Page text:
Section 002, Fall 2018
Section Description Provided by Instructor
This externship will focus upon federal constitutional rights, and the legal doctrines and on-the-ground factors that influence how they are enforced in capital and life imprisonment cases. Students will be assigned to work within the unique public service practice groups of commercial law firms - the Squire Patton Boggs Public Service Initiative (PSI) - where they will work on behalf of indigent clients challenging death sentences or life imprisonment. Students may also have the opportunity to assist with litigation and advocacy related to broader criminal justice reform efforts. PSI adopts a strategy of broad-based advocacy on behalf of their clients that can include individual and impact litigation, policy reform, and media advocacy. Students' work will vary depending on case needs but typically involves one or more of the following: providing legal, policy, record-based and sometimes media/social media research; conducting fact investigation; or assisting with trial/hearing prep. George Kendall, who heads PSI, PSI attorneys Corrine Irish and Jenay Nurse will jointly teach the course and supervise field work. The class will ordinarily meet at Squire's midtown offices in Rockefeller Center on Friday from 1:00pm-2:50pm. Occasionally, the class may meet at Columbia Law School (for example when a guest speaker's presentation would be of interest to a large portion of the law school community).
The weekly seminar will utilize court decisions, legislative activity, related research, and PSI case materials to explore how the enforcement of constitutional rights operates both in theory and in practice. The focus will be on understanding the constitutional rights implicated in capital and serious criminal prosecutions and understanding how post-conviction doctrines facilitate or fail to facilitate their enforcement. The seminar will also seek to develop the skills of students through in-class exercises that engage students in the advocacy required of practicing attorneys and policymakers in this field.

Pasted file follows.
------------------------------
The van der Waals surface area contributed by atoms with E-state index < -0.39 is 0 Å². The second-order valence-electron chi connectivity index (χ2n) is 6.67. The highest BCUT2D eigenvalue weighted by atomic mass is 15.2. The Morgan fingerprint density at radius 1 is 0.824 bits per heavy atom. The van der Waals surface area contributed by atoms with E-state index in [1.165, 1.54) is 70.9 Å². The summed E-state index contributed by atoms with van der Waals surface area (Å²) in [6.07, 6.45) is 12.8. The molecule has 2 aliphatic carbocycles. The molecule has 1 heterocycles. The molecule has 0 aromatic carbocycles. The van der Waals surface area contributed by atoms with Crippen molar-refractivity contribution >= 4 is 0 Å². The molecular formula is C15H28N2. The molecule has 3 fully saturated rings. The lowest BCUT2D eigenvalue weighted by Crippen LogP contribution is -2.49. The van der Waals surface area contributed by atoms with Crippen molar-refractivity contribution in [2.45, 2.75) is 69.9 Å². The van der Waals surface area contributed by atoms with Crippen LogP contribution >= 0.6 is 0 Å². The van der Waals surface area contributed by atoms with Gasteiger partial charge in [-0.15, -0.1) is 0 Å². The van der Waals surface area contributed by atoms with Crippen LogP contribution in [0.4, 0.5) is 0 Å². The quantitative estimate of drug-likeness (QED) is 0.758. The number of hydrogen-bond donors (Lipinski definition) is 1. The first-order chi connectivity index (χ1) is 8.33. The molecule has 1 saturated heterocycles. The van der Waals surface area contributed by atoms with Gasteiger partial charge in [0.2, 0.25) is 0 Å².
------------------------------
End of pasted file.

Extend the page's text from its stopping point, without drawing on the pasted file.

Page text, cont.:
Our litigation practice focuses primarily on capital and life imprisonment cases in the Southeast. Fieldwork will be devoted to indigent PSI clients, or to counsel of record or amici supporting indigent petitioners before the Supreme Court. Students will be assigned to an attorney's case team in groups of two or three. While the exact nature of the work a particular student is involved in will vary depending on the particular needs of a case at the time, in the past, students have:
Assisted in jury selection for death-penalty resentencing in Florida (obtained reversal of original death sentence in the 11th Circuit, and the client was resentenced to life);
Conducted expert witness and fact witness preparation for Schlup innocence hearing in Virginia;
Assisted with expert witness preparation in state post-conviction hearing in death penalty case in Arkansas;
Assisted in preparations for oral arguments in the 5th Circuit for prisoner's rights case;
Prepared drafts of motions in state and federal court and petitions for certiorari in state and U.S. Supreme courts
Travel may be possible for interested students, but not a requirement of the externship.
Requirements & Application Process
Students will receive four credits: two graded credits for the weekly seminar and two ungraded credits for fieldwork. Grades for the seminar will be based upon class participation, advocacy assignments, class presentations, and the quality and timeliness of written assignments. We recommend that students take Evidence, Criminal Procedure and/or Federal Courts prior to, or concurrently with, this course. For application instructions, please see our listing on the Externships web page.
Method of Evaluation
J.D. Writing Credit
Evidence, Criminal Procedure and or Federal Courts
Admission is by instructor permission during the Externship application period - see the Externships web page for more information.